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London Film Festival Opens With 'Saltburn' Premiere as U.K. Crew Stages Protest Outside

Organized by an anonymous group of below-the-line workers, the demonstration was held to "make a very clear statement" about the impact of the strikes on the U.K. industry and its "unsustainable" reliance on Hollywood.

The actors strike made its presence known at opening night of the BFI London Film Festival on Wednesday night in the British capital and not simply through the lack of star power in attendance.

Ahead of the European premiere of Emerald Fennell's Saltburn at the Royal Albert Hall, a small demonstration by U.K. crew was held to highlight the plight of below-the-line workers in the midst of the work stoppage, which has had a crippling effect on the British production sector. Around 30 people held aloft banners declaring that "UK cast and crew are the backbone of this industry" on an overpass overlooking the red carpet, while others distributed leaflets as guests arrived.

Speaking to The Hollywood Reporter ahead of the protest -- entitled "Crew Call for Change" and organized by an anonymous team behind the popular Instagram account @britcrewstories -- a member of the group said that their intention wasn't to "disrupt" the Saltburn premiere or protest the festival itself.

"But we really do want to use the opportunity to make a very clear statement -- despite the celebration, the below-the-line workforce who rarely get to see a red carpet have been suffering and we are not going away," this group member said.

They also added that, with Saltburn being distributed by both Warner Bros. and Amazon, they wanted any representative from the companies to have "no choice but to see or hear us."

The opening of the London Film Festival often serves as a backdrop for various protests, most unrelated to film, but the one on Wednesday night was arguably the most prominent concerning a major crisis facing the U.K. industry, so heavily reliant on inward investment from Hollywood studios and streamers. According to a recent survey cited by protest organizers, 75 percent of the U.K. film and TV workforce is currently out of work, with 35 percent struggling financially and almost a quarter saying they didn't see themselves in the industry in five years due to the current instability.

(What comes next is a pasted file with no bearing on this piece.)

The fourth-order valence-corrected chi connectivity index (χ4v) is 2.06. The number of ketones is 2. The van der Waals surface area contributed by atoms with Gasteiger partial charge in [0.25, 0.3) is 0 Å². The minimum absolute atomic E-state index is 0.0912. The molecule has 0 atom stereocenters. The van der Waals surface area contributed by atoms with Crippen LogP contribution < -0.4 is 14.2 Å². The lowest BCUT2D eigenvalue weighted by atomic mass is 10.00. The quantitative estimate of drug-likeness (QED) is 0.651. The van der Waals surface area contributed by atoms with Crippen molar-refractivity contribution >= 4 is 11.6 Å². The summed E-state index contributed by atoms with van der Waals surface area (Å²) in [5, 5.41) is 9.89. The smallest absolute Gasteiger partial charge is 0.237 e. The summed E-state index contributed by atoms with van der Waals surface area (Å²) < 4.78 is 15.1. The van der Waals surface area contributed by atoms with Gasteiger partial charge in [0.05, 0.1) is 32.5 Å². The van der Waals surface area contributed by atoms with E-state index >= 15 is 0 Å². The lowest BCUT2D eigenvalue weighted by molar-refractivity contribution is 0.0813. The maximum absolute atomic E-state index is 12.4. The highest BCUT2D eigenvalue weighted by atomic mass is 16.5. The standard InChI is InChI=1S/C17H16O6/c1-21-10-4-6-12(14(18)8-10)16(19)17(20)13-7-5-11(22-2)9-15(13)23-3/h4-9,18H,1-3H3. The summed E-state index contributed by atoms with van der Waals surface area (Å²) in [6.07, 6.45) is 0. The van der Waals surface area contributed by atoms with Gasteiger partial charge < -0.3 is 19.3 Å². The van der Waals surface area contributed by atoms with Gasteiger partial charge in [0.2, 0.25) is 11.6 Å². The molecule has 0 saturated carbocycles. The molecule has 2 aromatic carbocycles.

While the organizers said they were in "full support of a resolution" to the SAG-AFTRA actors strike in the U.S. and backed their demands to resolve the dispute in a "fair and satisfactory way," they noted that the the U.K.'s domestic workforce was "not on strike, yet are subject to those disputes."

Although the @britcrewstories group professed to not having the solutions for the current crisis, it did suggest that the U.K. crew union BECTU, alongside the British Film Institute, British Film Commission and screen sector trade body PACT, could be doing more to assure and protect the U.K. workforce and industry and campaign for more domestic investment alongside the "incredible influx" from the U.S.

"This episode has starkly demonstrated that almost at every level, we have rapidly become entirely reliant on [studios and streamers]," they told THR. "This is simply unsustainable."

As for the premiere itself, while Saltburn writer/director Fennell was the star attraction on the red carpet, the actors strike meant that the film's lead stars including Barry Keoghan, Jacob Elordi and Rosamund Pike weren't in attendance.

BECTU, meanwhile, is organizing its own demonstration on Oct. 5 in London's Leicester Square, one calling on the AMPTP to "negotiate swiftly to reach an agreement with SAG-AFTRA."

The London Film Festival runs Oct. 4-15. Alongside Saltburn, other major screenings include the world premieres of Chicken Run: Dawn of the Nugget, The Book of Clarence and The Kitchen.

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